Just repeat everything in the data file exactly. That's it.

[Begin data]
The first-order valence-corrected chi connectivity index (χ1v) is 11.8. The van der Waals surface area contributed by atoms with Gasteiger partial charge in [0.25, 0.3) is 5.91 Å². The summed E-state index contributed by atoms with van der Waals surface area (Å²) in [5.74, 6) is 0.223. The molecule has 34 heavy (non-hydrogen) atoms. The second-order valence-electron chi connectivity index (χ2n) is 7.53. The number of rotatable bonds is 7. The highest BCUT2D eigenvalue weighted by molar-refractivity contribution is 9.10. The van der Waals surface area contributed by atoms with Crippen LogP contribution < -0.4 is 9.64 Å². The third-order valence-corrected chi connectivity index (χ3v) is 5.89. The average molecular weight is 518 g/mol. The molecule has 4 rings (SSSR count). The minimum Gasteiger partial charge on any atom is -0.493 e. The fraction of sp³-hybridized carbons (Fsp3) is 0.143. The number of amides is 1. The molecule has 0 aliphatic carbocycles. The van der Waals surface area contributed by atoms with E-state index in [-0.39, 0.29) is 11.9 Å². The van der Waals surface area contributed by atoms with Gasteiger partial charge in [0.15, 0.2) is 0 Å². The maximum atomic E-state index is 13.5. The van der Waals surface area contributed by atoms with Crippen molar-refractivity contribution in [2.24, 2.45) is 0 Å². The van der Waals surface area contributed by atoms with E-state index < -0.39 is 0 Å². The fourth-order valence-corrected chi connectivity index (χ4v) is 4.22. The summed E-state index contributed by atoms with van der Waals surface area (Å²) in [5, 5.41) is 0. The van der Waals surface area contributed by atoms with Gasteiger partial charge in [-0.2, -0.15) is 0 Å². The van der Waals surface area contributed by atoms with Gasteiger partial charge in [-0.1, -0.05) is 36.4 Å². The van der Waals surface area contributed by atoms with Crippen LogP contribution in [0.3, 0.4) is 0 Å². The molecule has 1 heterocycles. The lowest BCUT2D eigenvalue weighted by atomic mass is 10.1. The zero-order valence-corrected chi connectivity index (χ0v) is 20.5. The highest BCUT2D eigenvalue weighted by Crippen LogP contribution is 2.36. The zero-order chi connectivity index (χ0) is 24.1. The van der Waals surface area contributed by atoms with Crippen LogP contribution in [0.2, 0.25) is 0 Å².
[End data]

The first-order valence-corrected chi connectivity index (χ1v) is 11.8. The van der Waals surface area contributed by atoms with Gasteiger partial charge in [0.25, 0.3) is 5.91 Å². The summed E-state index contributed by atoms with van der Waals surface area (Å²) in [5.74, 6) is 0.223. The molecule has 34 heavy (non-hydrogen) atoms. The second-order valence-electron chi connectivity index (χ2n) is 7.53. The number of rotatable bonds is 7. The highest BCUT2D eigenvalue weighted by molar-refractivity contribution is 9.10. The van der Waals surface area contributed by atoms with Crippen LogP contribution < -0.4 is 9.64 Å². The third-order valence-corrected chi connectivity index (χ3v) is 5.89. The average molecular weight is 518 g/mol. The molecule has 4 rings (SSSR count). The minimum Gasteiger partial charge on any atom is -0.493 e. The fraction of sp³-hybridized carbons (Fsp3) is 0.143. The number of amides is 1. The molecule has 0 aliphatic carbocycles. The van der Waals surface area contributed by atoms with E-state index in [-0.39, 0.29) is 11.9 Å². The van der Waals surface area contributed by atoms with Gasteiger partial charge in [0.15, 0.2) is 0 Å². The maximum atomic E-state index is 13.5. The van der Waals surface area contributed by atoms with Crippen molar-refractivity contribution in [2.24, 2.45) is 0 Å². The van der Waals surface area contributed by atoms with E-state index < -0.39 is 0 Å². The fourth-order valence-corrected chi connectivity index (χ4v) is 4.22. The summed E-state index contributed by atoms with van der Waals surface area (Å²) in [5, 5.41) is 0. The van der Waals surface area contributed by atoms with Gasteiger partial charge in [-0.2, -0.15) is 0 Å². The van der Waals surface area contributed by atoms with Gasteiger partial charge in [-0.1, -0.05) is 36.4 Å². The van der Waals surface area contributed by atoms with Crippen LogP contribution in [0.3, 0.4) is 0 Å². The molecule has 1 heterocycles. The lowest BCUT2D eigenvalue weighted by atomic mass is 10.1. The zero-order valence-corrected chi connectivity index (χ0v) is 20.5. The highest BCUT2D eigenvalue weighted by Crippen LogP contribution is 2.36. The zero-order chi connectivity index (χ0) is 24.1. The van der Waals surface area contributed by atoms with Crippen LogP contribution in [0.2, 0.25) is 0 Å².